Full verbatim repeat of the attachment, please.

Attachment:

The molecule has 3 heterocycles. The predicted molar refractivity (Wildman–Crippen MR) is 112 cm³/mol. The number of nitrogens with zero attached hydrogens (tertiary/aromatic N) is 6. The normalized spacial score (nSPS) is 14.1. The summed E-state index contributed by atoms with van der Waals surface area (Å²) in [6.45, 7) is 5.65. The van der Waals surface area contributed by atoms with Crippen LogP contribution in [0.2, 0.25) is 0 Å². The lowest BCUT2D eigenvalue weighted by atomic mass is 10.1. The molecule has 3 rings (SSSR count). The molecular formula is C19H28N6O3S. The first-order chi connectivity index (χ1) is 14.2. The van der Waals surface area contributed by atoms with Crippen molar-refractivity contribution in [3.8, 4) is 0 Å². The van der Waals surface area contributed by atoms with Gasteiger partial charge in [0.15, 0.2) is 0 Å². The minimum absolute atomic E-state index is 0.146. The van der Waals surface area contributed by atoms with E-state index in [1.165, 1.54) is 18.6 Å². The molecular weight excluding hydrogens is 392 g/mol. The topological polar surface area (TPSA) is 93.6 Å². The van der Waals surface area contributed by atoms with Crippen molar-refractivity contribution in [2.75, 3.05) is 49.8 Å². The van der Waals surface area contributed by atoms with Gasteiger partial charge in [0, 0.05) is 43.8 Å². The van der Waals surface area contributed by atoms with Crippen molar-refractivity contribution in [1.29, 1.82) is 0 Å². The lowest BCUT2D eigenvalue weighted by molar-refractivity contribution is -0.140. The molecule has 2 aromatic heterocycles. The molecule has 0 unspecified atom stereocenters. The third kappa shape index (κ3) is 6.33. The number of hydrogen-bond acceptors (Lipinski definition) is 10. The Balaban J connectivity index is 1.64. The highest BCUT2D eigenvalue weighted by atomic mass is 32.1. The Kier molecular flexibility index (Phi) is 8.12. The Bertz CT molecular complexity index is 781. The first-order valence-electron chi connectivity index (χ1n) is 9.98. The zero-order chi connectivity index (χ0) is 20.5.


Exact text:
The molecule has 3 heterocycles. The predicted molar refractivity (Wildman–Crippen MR) is 112 cm³/mol. The number of nitrogens with zero attached hydrogens (tertiary/aromatic N) is 6. The normalized spacial score (nSPS) is 14.1. The summed E-state index contributed by atoms with van der Waals surface area (Å²) in [6.45, 7) is 5.65. The van der Waals surface area contributed by atoms with Crippen LogP contribution in [0.2, 0.25) is 0 Å². The lowest BCUT2D eigenvalue weighted by atomic mass is 10.1. The molecule has 3 rings (SSSR count). The molecular formula is C19H28N6O3S. The first-order chi connectivity index (χ1) is 14.2. The van der Waals surface area contributed by atoms with Crippen molar-refractivity contribution in [3.8, 4) is 0 Å². The van der Waals surface area contributed by atoms with Gasteiger partial charge in [0.15, 0.2) is 0 Å². The minimum absolute atomic E-state index is 0.146. The van der Waals surface area contributed by atoms with E-state index in [1.165, 1.54) is 18.6 Å². The molecular weight excluding hydrogens is 392 g/mol. The topological polar surface area (TPSA) is 93.6 Å². The van der Waals surface area contributed by atoms with Crippen molar-refractivity contribution in [2.75, 3.05) is 49.8 Å². The van der Waals surface area contributed by atoms with Gasteiger partial charge in [0, 0.05) is 43.8 Å². The van der Waals surface area contributed by atoms with Crippen molar-refractivity contribution in [1.29, 1.82) is 0 Å². The lowest BCUT2D eigenvalue weighted by molar-refractivity contribution is -0.140. The molecule has 2 aromatic heterocycles. The molecule has 0 unspecified atom stereocenters. The third kappa shape index (κ3) is 6.33. The number of hydrogen-bond acceptors (Lipinski definition) is 10. The Balaban J connectivity index is 1.64. The highest BCUT2D eigenvalue weighted by atomic mass is 32.1. The Kier molecular flexibility index (Phi) is 8.12. The Bertz CT molecular complexity index is 781. The first-order valence-electron chi connectivity index (χ1n) is 9.98. The zero-order chi connectivity index (χ0) is 20.5.